Cascio challenges the Commissioner's decision on the following grounds: (1) that the ALJ violated the treating physician rule when he did not give controlling weight to the opinion of Cascio's treating physicians, Dr. Vinod Dhar, Dr. Robert Donadt and Dr. Khalid Hassan, or to the opinions of Cascio's treating physical therapists, Michael DiStefano and Rodene Ivan Cortes; (2) that the ALJ's RFC evaluation was not supported by substantial evidence because the medical record reflected Cascio's "inability to deal with stress"; (3) that the ALJ's determination that some of Cascio's impairments were not "severe impairments" is not supported by substantial evidence because he "chose to ignore" some of Cascio's physical impairments; (4) that the ALJ failed to list specific jobs in the national economy that Cascio can perform; and (5) that the ALJ improperly rejected Cascio's testimony regarding her subjective pain and suffering. Pl's Mem. of Law at 14.

A. Treating physician rule

According to the treating physician rule, "the opinion of a claimant's treating physician as to the nature or severity of the impairment is given 'controlling weight' so long as it 'is well-supported by medically acceptable clinical and laboratory or diagnostic techniques and is not inconsistent with the other substantial evidence in [the] case record.'" Burgess v. Astrue, 537 F.3d 117, 128 (2d Cir. 2008) (quoting 20 C.F.R. § 404. 1527 (d)(2)). "When the opinions of treating physicians are rejected, the Commissioner must 'always give good reasons. . . for the weight' given to those opinions." Schaal v. Apfel, 134 F.3d 496, 503-04 (2d Cir. 1998) (quoting 20 C.F.R. § 416.927(d)(2)).

Cascio contends that the ALJ "failed to provide any adequate basis" for considering the opinion of a consulting physician, Dr. Lauree Mitchell, rather than the opinion of Dr. Dhar. Cascio further argues that the ALJ "essentially ignore[d]" the opinions of her other treating physicians, Dr. Donadt and Dr. Hassan. Pl's Mem. of Law at 14. Finally, Cascio contends that the ALJ incorrectly refused to consider the findings of two treating physical therapists.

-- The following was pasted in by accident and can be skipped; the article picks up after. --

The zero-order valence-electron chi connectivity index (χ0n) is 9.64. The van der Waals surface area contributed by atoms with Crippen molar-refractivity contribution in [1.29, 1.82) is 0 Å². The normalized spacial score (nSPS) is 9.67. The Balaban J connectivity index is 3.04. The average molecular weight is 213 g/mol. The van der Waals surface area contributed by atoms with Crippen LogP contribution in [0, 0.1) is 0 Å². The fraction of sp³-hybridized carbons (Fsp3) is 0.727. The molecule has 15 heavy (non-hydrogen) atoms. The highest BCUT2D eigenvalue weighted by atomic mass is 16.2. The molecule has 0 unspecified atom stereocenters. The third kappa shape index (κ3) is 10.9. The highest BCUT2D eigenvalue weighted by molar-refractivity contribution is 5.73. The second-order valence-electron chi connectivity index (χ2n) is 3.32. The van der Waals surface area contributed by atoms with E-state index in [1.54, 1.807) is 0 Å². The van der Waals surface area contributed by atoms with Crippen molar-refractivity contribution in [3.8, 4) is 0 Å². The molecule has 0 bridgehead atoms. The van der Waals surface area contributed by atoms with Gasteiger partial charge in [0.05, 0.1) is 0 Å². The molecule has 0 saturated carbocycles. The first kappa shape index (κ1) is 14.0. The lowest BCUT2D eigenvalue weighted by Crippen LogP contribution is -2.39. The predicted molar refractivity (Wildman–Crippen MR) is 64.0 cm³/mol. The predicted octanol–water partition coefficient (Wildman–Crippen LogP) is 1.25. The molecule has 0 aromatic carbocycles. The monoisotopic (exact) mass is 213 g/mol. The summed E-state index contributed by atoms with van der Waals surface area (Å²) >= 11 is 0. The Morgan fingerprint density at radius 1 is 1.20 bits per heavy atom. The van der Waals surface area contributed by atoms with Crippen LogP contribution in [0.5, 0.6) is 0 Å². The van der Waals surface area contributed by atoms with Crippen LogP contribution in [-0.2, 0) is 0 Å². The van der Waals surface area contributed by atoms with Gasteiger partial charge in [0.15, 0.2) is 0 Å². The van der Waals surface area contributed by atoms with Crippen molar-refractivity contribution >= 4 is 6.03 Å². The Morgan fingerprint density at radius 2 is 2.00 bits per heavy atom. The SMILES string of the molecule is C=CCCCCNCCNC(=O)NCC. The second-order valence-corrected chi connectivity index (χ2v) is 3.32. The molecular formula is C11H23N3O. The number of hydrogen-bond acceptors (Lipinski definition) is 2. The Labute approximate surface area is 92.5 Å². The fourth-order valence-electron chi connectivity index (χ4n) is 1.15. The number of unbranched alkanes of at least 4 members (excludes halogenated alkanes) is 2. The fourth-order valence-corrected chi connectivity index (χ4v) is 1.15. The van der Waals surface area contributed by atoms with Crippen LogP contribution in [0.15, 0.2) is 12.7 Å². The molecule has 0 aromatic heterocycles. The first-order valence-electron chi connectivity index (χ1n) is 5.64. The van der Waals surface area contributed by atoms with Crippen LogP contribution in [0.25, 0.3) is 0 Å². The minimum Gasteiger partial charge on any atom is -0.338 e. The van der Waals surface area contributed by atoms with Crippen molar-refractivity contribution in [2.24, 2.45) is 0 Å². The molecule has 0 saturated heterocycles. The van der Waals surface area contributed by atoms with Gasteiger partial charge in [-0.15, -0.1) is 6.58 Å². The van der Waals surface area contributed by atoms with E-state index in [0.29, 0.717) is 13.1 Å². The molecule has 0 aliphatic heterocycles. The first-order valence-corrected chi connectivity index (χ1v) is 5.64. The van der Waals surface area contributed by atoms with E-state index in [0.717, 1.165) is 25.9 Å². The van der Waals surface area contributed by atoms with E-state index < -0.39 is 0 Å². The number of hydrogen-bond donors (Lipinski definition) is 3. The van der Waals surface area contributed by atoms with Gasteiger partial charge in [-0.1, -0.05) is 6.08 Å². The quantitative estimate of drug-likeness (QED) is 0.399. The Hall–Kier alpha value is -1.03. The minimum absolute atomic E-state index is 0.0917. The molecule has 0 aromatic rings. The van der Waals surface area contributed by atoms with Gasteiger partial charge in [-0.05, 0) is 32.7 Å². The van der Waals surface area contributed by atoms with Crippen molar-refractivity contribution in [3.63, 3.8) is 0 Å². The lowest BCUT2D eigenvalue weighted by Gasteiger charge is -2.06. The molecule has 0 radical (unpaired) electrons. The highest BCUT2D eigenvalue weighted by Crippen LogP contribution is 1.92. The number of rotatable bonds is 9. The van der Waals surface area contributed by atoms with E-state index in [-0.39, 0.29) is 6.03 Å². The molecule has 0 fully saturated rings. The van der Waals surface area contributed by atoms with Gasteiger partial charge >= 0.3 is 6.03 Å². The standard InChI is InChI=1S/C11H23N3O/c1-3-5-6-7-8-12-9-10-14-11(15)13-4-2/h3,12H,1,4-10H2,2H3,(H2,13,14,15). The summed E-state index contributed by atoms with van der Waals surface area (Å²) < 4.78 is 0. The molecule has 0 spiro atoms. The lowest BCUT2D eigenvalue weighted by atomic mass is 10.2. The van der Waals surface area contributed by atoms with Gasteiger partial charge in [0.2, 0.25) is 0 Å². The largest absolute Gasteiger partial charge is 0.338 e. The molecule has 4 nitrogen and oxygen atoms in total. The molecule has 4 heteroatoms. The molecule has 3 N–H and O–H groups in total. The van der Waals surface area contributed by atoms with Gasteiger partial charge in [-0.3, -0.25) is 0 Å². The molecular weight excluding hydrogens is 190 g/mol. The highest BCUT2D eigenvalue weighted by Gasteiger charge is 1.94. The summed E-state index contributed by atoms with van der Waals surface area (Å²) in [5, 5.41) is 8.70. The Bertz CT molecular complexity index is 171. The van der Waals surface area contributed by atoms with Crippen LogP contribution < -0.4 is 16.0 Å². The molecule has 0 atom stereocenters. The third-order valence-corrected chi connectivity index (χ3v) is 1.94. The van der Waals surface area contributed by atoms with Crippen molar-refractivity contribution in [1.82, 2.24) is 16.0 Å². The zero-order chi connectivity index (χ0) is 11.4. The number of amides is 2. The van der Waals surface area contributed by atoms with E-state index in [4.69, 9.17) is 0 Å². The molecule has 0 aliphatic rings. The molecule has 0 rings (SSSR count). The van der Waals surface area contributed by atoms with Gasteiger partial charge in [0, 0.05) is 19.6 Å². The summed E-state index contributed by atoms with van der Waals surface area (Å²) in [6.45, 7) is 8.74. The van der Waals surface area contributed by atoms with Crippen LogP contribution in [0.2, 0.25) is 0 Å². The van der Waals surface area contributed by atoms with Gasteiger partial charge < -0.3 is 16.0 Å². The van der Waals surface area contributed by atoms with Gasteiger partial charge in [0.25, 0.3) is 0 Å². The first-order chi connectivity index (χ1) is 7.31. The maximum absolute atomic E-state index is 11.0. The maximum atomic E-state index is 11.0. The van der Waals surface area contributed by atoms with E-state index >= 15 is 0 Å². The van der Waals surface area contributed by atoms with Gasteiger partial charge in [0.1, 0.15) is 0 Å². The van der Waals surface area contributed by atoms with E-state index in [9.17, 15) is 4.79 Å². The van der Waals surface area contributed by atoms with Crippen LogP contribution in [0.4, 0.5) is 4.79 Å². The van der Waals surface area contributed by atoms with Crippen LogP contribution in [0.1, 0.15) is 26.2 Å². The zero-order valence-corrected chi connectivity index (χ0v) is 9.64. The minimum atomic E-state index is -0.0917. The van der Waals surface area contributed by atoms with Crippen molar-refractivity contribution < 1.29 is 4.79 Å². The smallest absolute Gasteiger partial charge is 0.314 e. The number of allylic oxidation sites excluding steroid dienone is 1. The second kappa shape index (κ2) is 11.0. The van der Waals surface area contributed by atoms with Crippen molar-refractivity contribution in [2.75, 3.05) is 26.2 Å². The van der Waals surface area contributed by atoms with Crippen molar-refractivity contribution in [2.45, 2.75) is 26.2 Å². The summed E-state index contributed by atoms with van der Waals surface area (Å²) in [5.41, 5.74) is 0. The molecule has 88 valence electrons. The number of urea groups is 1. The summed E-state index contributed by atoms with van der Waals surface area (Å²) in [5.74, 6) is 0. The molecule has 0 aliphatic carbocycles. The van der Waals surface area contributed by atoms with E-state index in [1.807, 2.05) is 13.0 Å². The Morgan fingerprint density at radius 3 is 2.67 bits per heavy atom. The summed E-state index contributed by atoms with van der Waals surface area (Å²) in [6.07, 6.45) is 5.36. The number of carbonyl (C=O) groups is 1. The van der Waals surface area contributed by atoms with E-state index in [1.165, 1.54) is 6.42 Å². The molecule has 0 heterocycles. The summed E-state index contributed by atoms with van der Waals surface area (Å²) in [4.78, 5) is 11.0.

Contrary to Cascio's argument, the ALJ did provide good reasons for his decision to not give controlling weight to Dr. Dahr's opinion about Cascio's mental limitations, explaining that Dr. Dahr's opinions were inconsistent with the bulk of clinical findings and objective testing in the record. The ALJ further stated that Dr. Dahr's opinion on Cascio's mental limitations was contradicted by his own statement that Cascio could "manage her benefits." A.R. at 19. In general, "the opinion of the treating physician is not afforded controlling weight where. . . the treating physician issued opinions that are not consistent with other substantial evidence in the record, such as the opinions of other medical experts." Halloran, 262 F.3d at 32; see Veino v. Barnhart 312 F.3d 578, 588 (2d Cir. 2002) ("Genuine conflicts in the medical evidence are for the Commissioner to resolve"). The ALJ is not obligated to consider the treating physician's opinion in a vacuum; where, as here, the complete record contradicts that physician's findings, the ALJ may properly deny the treating physician's opinion controlling weight.

In addition, the ALJ did not reject the opinion of Dr. Donadt, and briefly summarized the available medical records from the two-year period during which Dr. Donadt treated Cascio. Although Cascio takes issue with the ALJ "mentioning [Dr. Donadt] in only three lines of his decision,"the opinion clearly shows that the ALJ reviewed Dr. Donadt's assessment and took those medical records into account. Pl's Mem. of Law at 14. Dr. Donadt treated Cascio for only one of her many ailments, cervical and lumbar spine derangement; it was reasonable for the ALJ to spend only a short portion of his ...